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Solo exhibition by Michal Budny at the National Gallery of Art in Vilnius
Installation view. view. Photo: Tomas Kapočius

By: Eglė Mikalajūnė

VILNIUS.- From March 9 through April 29, 2012, the National Gallery of Art in Vilnius presents the solo exhibition ‘Big Country’ by Michał Budny.

Michał Budny (b. 1976) made his debut in the art world in 2003 with a show at the recently opened Raster Gallery in Warsaw. It was an unexpected exhibition by an artist who seemed to have emerged out of the blue. He was not a graduate of the Art Academy, and was not known at the time in the Warsaw art world. Since then, interest in his work has grown rapidly. He has participated in exhibitions in various European countries, and in 2009 had a solo show in Ujazdowski Castle, in one of Poland’s most prominent contemporary art museums.

At first sight, Budny’s elegant, formally laconic works may resemble abstract sculpture, which focuses on the search for pure form, or classic minimalism. This gives a particular prominence to the relationship between the object and the surrounding physical environment. It is impossible to deny the links between Michał Budny’s work and these traditions, and yet Budny goes beyond them, coming back to the everyday world in various ways.

Objects from the everyday environment can make it into Budny’s works through direct transfer, by being borrowed from their natural environment. The artist uses street ads, with their texts covered in abstract collages, and employs objects left by his friends, hidden in closed cardboard boxes, in his installations. His visually sparse works replicate architectural forms that are seen in everyday life: familiar, yet alienated. Widespread abstract graphic systems (statistical diagrams or lines that facilitate orientation on a map) lose their original purpose, turning into non-functional three-dimensional objects. The artist uses solid materials to make shadows or rain, natural phenomena which are essentially intangible, ephemeral and unstable. Budny’s objects, with their elegant forms, seem to take the viewer away from objects and a clear, logic-based world, in order to remind the viewer of the existence of that logical world.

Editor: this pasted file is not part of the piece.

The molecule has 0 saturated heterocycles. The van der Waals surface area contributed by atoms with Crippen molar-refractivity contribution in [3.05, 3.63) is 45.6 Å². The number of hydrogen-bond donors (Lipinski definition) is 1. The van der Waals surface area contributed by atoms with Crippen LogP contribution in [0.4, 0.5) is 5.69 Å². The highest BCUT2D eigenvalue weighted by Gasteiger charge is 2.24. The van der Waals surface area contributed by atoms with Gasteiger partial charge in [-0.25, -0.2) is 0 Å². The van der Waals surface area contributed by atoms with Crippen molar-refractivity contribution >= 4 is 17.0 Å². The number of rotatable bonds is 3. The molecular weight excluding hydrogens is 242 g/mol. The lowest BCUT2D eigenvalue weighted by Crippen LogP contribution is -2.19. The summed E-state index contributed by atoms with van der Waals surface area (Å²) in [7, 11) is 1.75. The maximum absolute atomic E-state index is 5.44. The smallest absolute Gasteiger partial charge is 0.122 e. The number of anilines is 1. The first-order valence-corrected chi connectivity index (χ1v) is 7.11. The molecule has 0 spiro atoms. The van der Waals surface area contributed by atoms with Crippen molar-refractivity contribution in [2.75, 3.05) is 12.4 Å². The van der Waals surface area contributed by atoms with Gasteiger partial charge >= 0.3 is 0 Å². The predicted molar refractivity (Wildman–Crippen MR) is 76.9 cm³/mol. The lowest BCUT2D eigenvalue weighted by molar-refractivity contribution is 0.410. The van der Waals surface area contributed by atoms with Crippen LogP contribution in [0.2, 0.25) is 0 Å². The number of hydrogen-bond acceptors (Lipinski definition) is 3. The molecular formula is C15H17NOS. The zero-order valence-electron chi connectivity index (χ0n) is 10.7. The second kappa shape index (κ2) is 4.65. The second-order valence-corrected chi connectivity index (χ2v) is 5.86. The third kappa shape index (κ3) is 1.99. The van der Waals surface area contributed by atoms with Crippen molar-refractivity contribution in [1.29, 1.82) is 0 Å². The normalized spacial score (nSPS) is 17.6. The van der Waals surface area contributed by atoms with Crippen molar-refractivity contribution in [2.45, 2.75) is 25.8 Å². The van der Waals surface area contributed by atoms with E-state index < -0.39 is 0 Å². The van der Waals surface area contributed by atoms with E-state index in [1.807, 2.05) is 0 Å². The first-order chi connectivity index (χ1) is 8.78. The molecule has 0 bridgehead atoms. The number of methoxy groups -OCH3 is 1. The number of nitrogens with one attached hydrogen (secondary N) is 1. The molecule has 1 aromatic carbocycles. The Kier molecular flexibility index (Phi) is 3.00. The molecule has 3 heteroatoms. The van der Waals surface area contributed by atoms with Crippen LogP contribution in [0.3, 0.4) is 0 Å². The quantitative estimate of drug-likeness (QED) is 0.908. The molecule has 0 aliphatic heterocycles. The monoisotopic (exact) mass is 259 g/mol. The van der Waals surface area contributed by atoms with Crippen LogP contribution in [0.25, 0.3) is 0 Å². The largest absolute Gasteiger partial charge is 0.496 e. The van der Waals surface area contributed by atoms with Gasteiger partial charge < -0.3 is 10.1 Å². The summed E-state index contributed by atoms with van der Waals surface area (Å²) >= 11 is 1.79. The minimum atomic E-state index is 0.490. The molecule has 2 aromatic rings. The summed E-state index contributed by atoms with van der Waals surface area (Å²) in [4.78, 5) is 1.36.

The National Gallery of Art invited Budny to put on an exhibition, due to the specific qualities of his work, its simple visual language and its conceptual content, in order to open up a dialogue between his works and the gallery as both a building and an institution. The result of this is Big Country, which extends through several of the gallery’s halls, and presents works by the artist from recent years.

We can interpret the works featured in the exhibition by meditating on the processes that take place both within individuals (the viewer or the artist) and within communities (institutions, countries, and so on). The works exhibited on the first floor explore the possibilities of representation. Archive deals with questions of memory, layers of the past buried deep in an individual’s or a society’s subconscious, and the (im)possibility of revealing these objectively. Mirror, which reflects less than we expect, draws our attention to what we usually fail to notice when we focus on our own image. The exhibition continues in Hall 5, located between the halls of the permanent exhibition, where the viewer stumbles upon the wide and black, yet shallow, Abyss, an allusion to the paradoxes that lie at the core of crisis situations. Big Country, of gigantic proportions, hangs by a thread, reminding us that in large structures a balance is hard to reach. Cosmos highlights the inevitable disproportion between attention to oneself and attention to the surrounding environment, to the disadvantage of the latter. An untitled work, created in the gallery, connects the exhibition with the spatio-temporal context around it, hinting at what has happened in this space before, and what might possibly take place here in the future.

Paradox, deception and illusiveness are the key words that might help in understanding Michał Budny’s work. Objects, phenomena and situations that come into the artist’s view retain enough of their identity to be recognised, and yet at the same time they lose or question their fundamental traits or functions (or at least what we consider to be their fundamental traits or functions), thus disturbing and stopping us in the middle of the thinking process, which has become a mechanical habit for us.



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